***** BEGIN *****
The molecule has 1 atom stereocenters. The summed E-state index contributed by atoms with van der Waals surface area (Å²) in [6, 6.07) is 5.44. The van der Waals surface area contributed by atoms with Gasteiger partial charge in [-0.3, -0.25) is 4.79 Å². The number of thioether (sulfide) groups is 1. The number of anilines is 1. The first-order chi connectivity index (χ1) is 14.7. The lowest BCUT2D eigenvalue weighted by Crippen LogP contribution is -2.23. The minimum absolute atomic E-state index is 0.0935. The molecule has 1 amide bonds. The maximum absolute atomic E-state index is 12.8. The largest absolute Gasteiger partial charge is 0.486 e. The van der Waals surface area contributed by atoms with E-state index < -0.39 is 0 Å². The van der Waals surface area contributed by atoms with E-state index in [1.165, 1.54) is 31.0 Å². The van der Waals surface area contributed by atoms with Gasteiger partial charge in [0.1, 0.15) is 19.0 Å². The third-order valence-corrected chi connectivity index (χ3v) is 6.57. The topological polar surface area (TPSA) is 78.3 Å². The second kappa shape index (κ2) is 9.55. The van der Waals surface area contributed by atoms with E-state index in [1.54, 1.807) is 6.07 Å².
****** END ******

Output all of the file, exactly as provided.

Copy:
The molecule has 1 atom stereocenters. The summed E-state index contributed by atoms with van der Waals surface area (Å²) in [6, 6.07) is 5.44. The van der Waals surface area contributed by atoms with Gasteiger partial charge in [-0.3, -0.25) is 4.79 Å². The number of thioether (sulfide) groups is 1. The number of anilines is 1. The first-order chi connectivity index (χ1) is 14.7. The lowest BCUT2D eigenvalue weighted by Crippen LogP contribution is -2.23. The minimum absolute atomic E-state index is 0.0935. The molecule has 1 amide bonds. The maximum absolute atomic E-state index is 12.8. The largest absolute Gasteiger partial charge is 0.486 e. The van der Waals surface area contributed by atoms with E-state index < -0.39 is 0 Å². The van der Waals surface area contributed by atoms with E-state index in [1.165, 1.54) is 31.0 Å². The van der Waals surface area contributed by atoms with Gasteiger partial charge in [0.1, 0.15) is 19.0 Å². The third-order valence-corrected chi connectivity index (χ3v) is 6.57. The topological polar surface area (TPSA) is 78.3 Å². The second kappa shape index (κ2) is 9.55. The van der Waals surface area contributed by atoms with E-state index in [1.54, 1.807) is 6.07 Å².